It's been awhile since I joined in on a CSI challenge, so I thought I'd share a project with you from a few years back. I had just started blogging (meaning no one read my blog or probably even knew I had a blog and I did not spend much time on it.)
My extra time and energy were spent on overly ambitious home improvement projects (which might sound like a good thing until you realize that I am not the handiest person with a hammer and nail.)
Whenever I would suggest a new project to Ben (Hey, let's build a pergola in the backyard! We should tile our bathroom floor. Want to help me paint a giant mural?) he would always respond with a polite, but firm, "No, thanks." He knows how these things usually end up for us and had learned his lesson by this point. (John and Sherry we are not.)
I, on the other hand, still needed a few more "learn-it-the-hard-way moments" in my life.
Ever since we moved in to our house, I had wanted to paint our kitchen cabinets. The oak was just not me and I really wanted white cabinets. I waited until Ben went out of town for a week and set to work.
Went to the paint store, picked up the supplies and waited until Juliet (who was 2 at the time) went to sleep at night.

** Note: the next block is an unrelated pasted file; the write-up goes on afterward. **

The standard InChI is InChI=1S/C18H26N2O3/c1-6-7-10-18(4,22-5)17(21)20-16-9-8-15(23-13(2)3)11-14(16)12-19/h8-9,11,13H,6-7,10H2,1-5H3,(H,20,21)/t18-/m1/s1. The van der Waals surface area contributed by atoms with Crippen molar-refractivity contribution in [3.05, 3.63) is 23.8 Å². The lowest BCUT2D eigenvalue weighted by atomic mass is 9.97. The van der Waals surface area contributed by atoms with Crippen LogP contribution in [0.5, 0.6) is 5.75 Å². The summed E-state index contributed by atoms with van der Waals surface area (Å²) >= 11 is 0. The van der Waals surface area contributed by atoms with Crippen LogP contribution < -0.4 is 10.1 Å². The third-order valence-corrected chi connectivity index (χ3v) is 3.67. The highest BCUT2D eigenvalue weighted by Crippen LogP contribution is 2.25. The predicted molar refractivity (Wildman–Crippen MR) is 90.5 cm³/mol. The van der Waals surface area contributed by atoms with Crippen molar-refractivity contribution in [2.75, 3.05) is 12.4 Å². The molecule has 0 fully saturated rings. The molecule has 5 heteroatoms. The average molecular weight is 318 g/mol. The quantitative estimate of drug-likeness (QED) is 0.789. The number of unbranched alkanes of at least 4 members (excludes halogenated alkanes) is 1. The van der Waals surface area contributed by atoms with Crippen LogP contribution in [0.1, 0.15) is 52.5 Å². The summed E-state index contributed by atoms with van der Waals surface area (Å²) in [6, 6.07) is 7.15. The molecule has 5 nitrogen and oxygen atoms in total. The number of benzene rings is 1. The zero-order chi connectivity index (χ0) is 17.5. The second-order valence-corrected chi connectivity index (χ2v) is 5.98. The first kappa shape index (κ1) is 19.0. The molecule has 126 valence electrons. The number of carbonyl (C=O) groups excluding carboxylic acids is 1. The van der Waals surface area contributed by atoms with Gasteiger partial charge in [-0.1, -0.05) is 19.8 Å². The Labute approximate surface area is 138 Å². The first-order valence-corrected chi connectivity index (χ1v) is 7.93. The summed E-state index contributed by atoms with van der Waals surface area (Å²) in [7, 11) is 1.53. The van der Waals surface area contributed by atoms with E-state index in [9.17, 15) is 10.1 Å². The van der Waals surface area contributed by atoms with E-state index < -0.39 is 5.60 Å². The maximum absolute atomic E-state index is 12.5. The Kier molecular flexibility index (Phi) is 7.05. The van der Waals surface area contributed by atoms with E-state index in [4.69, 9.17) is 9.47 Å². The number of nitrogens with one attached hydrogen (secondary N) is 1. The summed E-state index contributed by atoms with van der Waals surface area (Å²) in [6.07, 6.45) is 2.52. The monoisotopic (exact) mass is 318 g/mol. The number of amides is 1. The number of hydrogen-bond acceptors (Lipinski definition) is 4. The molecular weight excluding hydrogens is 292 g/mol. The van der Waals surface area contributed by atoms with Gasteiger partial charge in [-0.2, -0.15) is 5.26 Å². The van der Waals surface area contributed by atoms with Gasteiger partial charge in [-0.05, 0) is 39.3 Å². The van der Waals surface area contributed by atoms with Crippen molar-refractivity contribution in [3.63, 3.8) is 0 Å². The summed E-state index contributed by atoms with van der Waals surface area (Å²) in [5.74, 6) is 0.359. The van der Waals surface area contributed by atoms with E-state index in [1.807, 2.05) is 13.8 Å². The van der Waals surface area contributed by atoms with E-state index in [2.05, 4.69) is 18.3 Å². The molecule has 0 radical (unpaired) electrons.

Then I spent the next 7 nights from about 8 pm to midnight working on the project in the hopes of getting it done before Ben returned.
That did not happen for me.
In fact, it took another 3 weeks for it to be completely finished. I'll fill you in on the details in a moment, but first, let's admire the finished product:
Pristine, white cabinets. I love how they turned out. (Sorry for the very un-staged state of this photo I took this photo for facebook (to show my mom) several years ago and apparently did not feel the need to remove my dinner preparations from the photo--rookie mistake.)
Now back to WHY it took me an entire month to finish painting these cabinets. Ordinary people would probably get it finished in a week. Here is why HGTV will not be calling me to host a show anytime soon:
Step 1. I began by removing the cabinet doors. Easy enough.
Step 2. I prepared the wood by washing them a special cleaning solution (Still following the helpful advice from the Sherwin Williams guy.)
Step 3. I primed the cabinets. (Again, still following directions.)
Step 4. Here's where things get a little crazy. I had read that "slate" was the new "chocolate brown" and decided to be ahead of the game in the home decor dept. So instead of buying white paint (a proven classic), I chose one called "outerspace" (which is clearly where my mind was on that choice).
Feast your eyes on exhibit A, friends.
Granted, this is just the first coat, but at this point (day 3 with only 3 days left until ben returned) I thought I had better cut my losses and go with the white. Ben is VERY traditional and even if I had been satisfied with the outerspace cabinets, I knew he would hate it, so I had to act fast.
Step 5. So I RE-PRIMED the cabinets (another day lost) and....
Back to the paint store and buy white paint, right?
I bought IVORY.